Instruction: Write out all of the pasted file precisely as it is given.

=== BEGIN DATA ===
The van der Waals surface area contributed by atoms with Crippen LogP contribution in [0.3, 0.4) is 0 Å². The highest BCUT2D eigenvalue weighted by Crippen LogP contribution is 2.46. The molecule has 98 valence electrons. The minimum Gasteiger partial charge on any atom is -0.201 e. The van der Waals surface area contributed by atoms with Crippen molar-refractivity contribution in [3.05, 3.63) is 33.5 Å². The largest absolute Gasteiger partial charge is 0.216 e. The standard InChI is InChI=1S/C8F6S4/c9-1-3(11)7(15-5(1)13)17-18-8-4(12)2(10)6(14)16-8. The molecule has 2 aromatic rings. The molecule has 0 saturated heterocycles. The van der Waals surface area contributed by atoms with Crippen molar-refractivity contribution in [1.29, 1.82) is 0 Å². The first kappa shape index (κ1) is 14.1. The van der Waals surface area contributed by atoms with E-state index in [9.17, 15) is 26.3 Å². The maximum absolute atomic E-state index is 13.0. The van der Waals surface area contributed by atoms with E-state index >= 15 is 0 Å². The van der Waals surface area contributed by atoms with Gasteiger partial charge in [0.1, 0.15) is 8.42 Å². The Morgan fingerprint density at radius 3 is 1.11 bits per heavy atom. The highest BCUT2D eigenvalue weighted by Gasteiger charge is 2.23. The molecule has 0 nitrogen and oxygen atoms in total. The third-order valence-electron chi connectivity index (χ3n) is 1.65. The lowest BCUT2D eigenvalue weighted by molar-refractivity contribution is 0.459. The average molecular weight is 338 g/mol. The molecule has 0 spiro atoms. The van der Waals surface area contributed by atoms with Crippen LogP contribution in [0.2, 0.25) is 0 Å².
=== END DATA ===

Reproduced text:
The van der Waals surface area contributed by atoms with Crippen LogP contribution in [0.3, 0.4) is 0 Å². The highest BCUT2D eigenvalue weighted by Crippen LogP contribution is 2.46. The molecule has 98 valence electrons. The minimum Gasteiger partial charge on any atom is -0.201 e. The van der Waals surface area contributed by atoms with Crippen molar-refractivity contribution in [3.05, 3.63) is 33.5 Å². The largest absolute Gasteiger partial charge is 0.216 e. The standard InChI is InChI=1S/C8F6S4/c9-1-3(11)7(15-5(1)13)17-18-8-4(12)2(10)6(14)16-8. The molecule has 2 aromatic rings. The molecule has 0 saturated heterocycles. The van der Waals surface area contributed by atoms with Crippen molar-refractivity contribution in [1.29, 1.82) is 0 Å². The first kappa shape index (κ1) is 14.1. The van der Waals surface area contributed by atoms with E-state index in [9.17, 15) is 26.3 Å². The maximum absolute atomic E-state index is 13.0. The van der Waals surface area contributed by atoms with E-state index >= 15 is 0 Å². The van der Waals surface area contributed by atoms with Gasteiger partial charge in [0.1, 0.15) is 8.42 Å². The Morgan fingerprint density at radius 3 is 1.11 bits per heavy atom. The highest BCUT2D eigenvalue weighted by Gasteiger charge is 2.23. The molecule has 0 nitrogen and oxygen atoms in total. The third-order valence-electron chi connectivity index (χ3n) is 1.65. The lowest BCUT2D eigenvalue weighted by molar-refractivity contribution is 0.459. The average molecular weight is 338 g/mol. The molecule has 0 spiro atoms. The van der Waals surface area contributed by atoms with Crippen LogP contribution in [0.2, 0.25) is 0 Å².